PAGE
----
According to the US National Library of Medicine, around 20 percent of people over the age of 70 take five or more prescription medications, and 55 percent of the elderly are non-compliant with their prescriptions. As a result, many seniors’ medicine cabinets are filled with expired or unused drugs that could fall into the wrong hands or be improperly used. On October 23, recognized as National Prescription Take Back Day, the US Drug Enforcement Agency (DEA) hopes to collect unused, unwanted and expired prescription drugs so they can be disposed of safely.
Mike Budde, pharmacist and owner of The Medicine Shoppe in Columbia, Illinois, says there are a number of reasons to speak to seniors about medication safety and properly emptying their medicine cabinets.
“Expired medications can lose their potency, and sometimes they can become toxic,” said Budde. “It’s important for family members to help the elderly stay on top of which prescriptions they should be taking and which ones they need to get rid of.”
National Prescription Take Back Day is a great time to speak to the senior in your life about general medication safety.
Seniors can be vulnerable to theft
The possibility of dishonest friends, family members, and caregivers stealing medications from an elderly person’s home is higher than many would think. National Neighborhood Watch said older adults are an easy target for unscrupulous caregivers or family members and that most incidents of medication theft are committed by someone who has access to the home. Sadly, more than three in five teens say prescription pain relievers are easy to get from a family member’s medicine cabinet. Removing medications regularly can keep them away from those who aren’t meant to take them.
It’s easy for seniors to confuse old and new medications
Since elderly individuals don’t always adhere to doctors’ orders, they may leave older medications in the cabinet and simply add new prescriptions with the same name to the pile. This is dangerous because with age, the body undergoes changes in weight, metabolism, and excretion of drugs. A new dosage may be adjusted to reflect these changes, so taking the old one can be dangerous.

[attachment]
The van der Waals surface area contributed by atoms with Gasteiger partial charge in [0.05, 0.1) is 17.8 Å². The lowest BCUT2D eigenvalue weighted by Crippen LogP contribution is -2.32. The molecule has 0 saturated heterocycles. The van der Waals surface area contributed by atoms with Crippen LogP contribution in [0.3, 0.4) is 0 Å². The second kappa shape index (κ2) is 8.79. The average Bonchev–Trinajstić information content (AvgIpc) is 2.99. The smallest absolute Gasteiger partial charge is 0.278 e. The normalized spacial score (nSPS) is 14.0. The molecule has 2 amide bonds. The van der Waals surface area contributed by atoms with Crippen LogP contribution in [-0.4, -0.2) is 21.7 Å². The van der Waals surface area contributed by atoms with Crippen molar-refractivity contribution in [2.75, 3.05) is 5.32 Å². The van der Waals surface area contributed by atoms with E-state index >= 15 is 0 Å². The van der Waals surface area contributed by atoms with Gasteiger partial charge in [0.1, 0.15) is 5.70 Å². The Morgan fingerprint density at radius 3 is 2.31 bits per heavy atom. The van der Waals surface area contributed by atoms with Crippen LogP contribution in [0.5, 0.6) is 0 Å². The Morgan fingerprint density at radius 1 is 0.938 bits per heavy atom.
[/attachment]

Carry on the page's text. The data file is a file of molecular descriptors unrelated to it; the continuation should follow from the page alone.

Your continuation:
New prescriptions may be dangerous when mixed with old ones
Changes to the central nervous system and chronic illnesses come with age, all of which may require new medications. While the US National Library of Medicine recommends that doctors conduct bi-annual medication reviews for patients taking four or more drugs and annual reviews for those taking fewer, that doesn’t always happen. Budde said it’s always best to assess which drugs your loved ones have access to and get rid of any that may cause adverse effects with new prescriptions. If you’re not sure about how certain drugs will interact, ask your pharmacist.
“Not all doctors know about all the drugs a patient may be taking,” said Budde. “Especially when it comes to elderly patients who forget to write down all their medications before an appointment. A prescription for a heart condition may not mix well with a drug for migraines, so it’s just really important that family members help monitor those things as their loved ones age.”
Budde said that for his elderly customers he suggests pill boxes that designate certain medications for certain days of the week. That way, the patient or a caregiver can keep track of what needs to be taken and that all medications being put into the boxes are current.
Flushing drugs is bad for the environment
While some seniors believe that dumping prescriptions down the toilet is the responsible way to dispose of them, the truth is that drugs dissolving in the water supply can harm both humans and marine life. The DEA collection sites are places where drugs can be disposed of safely.
Help your senior get rid of old meds on October 23
When the last National Prescription Take Back Day was held this past April, the DEA collected 420 tons of prescription medications across America. Considering how many of those drugs could have been stolen or taken improperly, this medication safety event was a huge success. With enough caring family members helping their loved ones to clear out old prescriptions this October, we can help them collect even more. For a list of collection sites near you, visit the DEA’s Diversion Control Division website after October 1st.